Modern Day Saint

Father Matthew Siekierski

On the way to sainthood?

1950-2003

Father Matthew Siekierski was born in Goodman, Wisconsin on February 28, 1950. After attending High School at Sacred Heart Seminary in Oneida, he attended St. Norbert College, also in Wisconsin, St. Mary’s College in Kentucky and finally St. Mary’s Seminary in Baltimore, Maryland. After his ordination to the priesthood on May 14, 1977 Father Matt held positions as assistant pastor and pastor at various parishes in Maryland until he became pastor of Sacred Heart Parish in 1996. Sacred Heart is the second largest parish in Southern Maryland with two nursing homes, a hospital, a jail, a Catholic school, and a Carmelite monastery. Father Matt was pastor until he died suddenly of a heart attack on August 3, 2003.

In addition to administering this large parish, Father Matt was the vicar for Southern Maryland serving as an advisor for the Archbishop of the Washington DC diocese. He was also the founder of the Prince George’s County Serra Club and chaplain of the Southern Maryland Serra Club. In this position he was quite active in encouraging vocations for the priesthood.

He was a unifying factor in the community from an ecumenical point of view. He always looked at the community as a whole and tried to bring the community in the various parishes closer together. This was most evident after the tornado that cut a path through downtown La Plata and completely destroyed the Archbishop Neale Catholic School. Sister Helene Fee, the school’s principal said he was a tremendous source of inspiration to students and staff. She said, “When the tornado left our school in shambles Father Matt gathered the facility, cried with us, prayed with us, and lovingly directed us to return to our mission. He has been our rock through this tumultuous time, and the tremendous void that he left will be filled by those of us he inspired.” Some comments of others that knew him were: “He has given us a supreme example of picking up and pressing on. He marshaled everyone in the community…Catholics, Protestants and even Mormons. You could tell with the many projects he was in just how much he loved being a priest. The kind of leadership he brought to the community and the kind of joy he brought to the job is going to be very, very hard to replace.”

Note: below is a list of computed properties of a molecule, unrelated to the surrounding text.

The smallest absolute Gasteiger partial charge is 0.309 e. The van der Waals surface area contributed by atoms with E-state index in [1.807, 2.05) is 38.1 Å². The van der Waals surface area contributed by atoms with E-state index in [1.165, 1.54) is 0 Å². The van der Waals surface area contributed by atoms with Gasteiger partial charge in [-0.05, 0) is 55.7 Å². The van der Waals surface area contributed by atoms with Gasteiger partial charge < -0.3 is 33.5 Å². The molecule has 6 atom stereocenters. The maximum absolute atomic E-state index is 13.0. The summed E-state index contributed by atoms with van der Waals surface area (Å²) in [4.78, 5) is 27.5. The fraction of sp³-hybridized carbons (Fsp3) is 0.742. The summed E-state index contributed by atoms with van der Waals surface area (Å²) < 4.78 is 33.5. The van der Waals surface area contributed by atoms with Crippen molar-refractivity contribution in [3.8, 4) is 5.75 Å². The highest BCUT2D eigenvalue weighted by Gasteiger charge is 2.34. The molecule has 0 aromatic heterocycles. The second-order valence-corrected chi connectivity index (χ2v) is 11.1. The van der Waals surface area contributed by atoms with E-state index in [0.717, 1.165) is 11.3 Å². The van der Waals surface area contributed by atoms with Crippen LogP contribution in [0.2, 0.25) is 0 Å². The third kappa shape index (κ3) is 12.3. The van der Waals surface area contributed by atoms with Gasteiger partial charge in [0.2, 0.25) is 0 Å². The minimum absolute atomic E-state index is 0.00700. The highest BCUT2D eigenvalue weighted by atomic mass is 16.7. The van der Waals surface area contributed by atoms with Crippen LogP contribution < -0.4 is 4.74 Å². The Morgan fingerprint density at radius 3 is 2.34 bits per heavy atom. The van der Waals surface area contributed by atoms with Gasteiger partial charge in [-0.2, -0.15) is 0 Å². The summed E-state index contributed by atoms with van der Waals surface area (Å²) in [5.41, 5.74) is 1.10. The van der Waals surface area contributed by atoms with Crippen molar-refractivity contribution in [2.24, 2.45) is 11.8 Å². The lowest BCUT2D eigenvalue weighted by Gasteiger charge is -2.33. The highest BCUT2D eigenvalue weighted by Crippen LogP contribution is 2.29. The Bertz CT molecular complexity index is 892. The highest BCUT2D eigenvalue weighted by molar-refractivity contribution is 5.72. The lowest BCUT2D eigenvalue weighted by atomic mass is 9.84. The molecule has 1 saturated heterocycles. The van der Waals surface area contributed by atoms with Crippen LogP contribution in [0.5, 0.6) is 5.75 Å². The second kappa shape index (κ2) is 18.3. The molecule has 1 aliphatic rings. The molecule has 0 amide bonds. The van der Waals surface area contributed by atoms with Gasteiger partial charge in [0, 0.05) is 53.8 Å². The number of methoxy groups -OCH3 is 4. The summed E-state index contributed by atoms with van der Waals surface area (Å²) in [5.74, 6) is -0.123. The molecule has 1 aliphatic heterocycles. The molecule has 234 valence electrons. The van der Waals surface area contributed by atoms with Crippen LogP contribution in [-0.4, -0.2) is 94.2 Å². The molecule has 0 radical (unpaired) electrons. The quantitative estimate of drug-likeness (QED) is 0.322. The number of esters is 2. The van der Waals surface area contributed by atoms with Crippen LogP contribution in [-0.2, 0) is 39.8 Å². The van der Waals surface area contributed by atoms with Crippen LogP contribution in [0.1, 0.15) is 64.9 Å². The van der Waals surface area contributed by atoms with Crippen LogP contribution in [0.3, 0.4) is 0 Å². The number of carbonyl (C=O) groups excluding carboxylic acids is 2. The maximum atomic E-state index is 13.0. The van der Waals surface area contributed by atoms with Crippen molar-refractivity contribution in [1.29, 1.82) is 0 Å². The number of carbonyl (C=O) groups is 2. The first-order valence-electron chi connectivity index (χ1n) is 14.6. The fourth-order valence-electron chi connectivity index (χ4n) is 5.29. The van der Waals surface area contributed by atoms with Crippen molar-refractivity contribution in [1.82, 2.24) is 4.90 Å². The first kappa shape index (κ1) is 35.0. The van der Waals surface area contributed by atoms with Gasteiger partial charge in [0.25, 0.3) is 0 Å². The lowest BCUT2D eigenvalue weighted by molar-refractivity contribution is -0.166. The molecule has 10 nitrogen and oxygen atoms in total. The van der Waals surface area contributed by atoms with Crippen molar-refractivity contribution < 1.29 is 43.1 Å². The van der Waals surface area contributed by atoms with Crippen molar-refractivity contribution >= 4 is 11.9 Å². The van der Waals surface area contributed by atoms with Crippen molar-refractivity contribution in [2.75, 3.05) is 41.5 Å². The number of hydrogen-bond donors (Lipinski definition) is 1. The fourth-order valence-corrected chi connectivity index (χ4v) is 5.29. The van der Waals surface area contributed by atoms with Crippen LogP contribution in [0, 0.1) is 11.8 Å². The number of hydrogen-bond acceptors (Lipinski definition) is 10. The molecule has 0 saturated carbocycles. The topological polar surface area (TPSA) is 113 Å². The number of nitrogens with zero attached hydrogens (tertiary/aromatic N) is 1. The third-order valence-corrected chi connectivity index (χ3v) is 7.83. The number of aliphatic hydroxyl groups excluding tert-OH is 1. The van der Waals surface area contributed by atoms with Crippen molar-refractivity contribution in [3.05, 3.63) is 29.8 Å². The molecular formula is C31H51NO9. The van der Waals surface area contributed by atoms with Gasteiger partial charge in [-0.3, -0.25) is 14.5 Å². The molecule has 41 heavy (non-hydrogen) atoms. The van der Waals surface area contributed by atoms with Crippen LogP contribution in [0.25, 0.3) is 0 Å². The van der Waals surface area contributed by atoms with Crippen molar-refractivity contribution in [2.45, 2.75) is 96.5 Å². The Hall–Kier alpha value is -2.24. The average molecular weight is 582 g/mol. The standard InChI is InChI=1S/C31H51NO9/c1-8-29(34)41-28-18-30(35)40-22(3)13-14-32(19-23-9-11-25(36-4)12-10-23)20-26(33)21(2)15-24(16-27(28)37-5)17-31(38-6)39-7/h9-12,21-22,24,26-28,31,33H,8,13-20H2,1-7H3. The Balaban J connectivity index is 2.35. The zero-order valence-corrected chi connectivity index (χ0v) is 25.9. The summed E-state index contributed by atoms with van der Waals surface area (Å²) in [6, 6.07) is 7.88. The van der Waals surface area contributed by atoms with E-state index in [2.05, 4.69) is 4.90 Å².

Father Matt’s leadership is credited with the rapid rebuilding of the school and the huge community effort behind the rebuilding. This was evident from the support of the Waldorf Jaycees who “adopted” the school, pledged money and supported an enormous fund raiser; the Jesuits from Chapel Point also gave a large donation, and the Knights of Columbus who bought a new scoreboard for the gym. Parents and parishioners provided uncounted hours of moving and construction work as well as implementing other fundraisers such as selling bricks from the old building for $100 each to contributors.

As Father Matt wrote in the book marking the groundbreaking on September 8, 2002, “Archbishop Neale School is not about buildings. It is about people and the community.” Father Matt was not only an inspiration to many to rebuild after the tornado, but he was an inspiration to holiness in his parish before the tornado. It was unfortunate that he did not live to see the completion of his school.

Part of the holiness he inspired resulted in the Perpetual Adoration Chapel. I am always impressed when I see a parish that can provide two people on a 24/7 basis for perpetual adoration. It truly demonstrates the holiness of such a parish. Father Matt was proud of this fact and told me that implementation of the Chapel had already resulted in one miracle which was in the process of verification by the Church. Let us pray that Father Matt will have some more miracles and that he may eventually be recognized for the saintly priest that he was. As one of the parishioners said of him, “He worked himself to death.”, but one of the deacons replied, “No, He worked himself into Heaven.”

Jim Fritz

 

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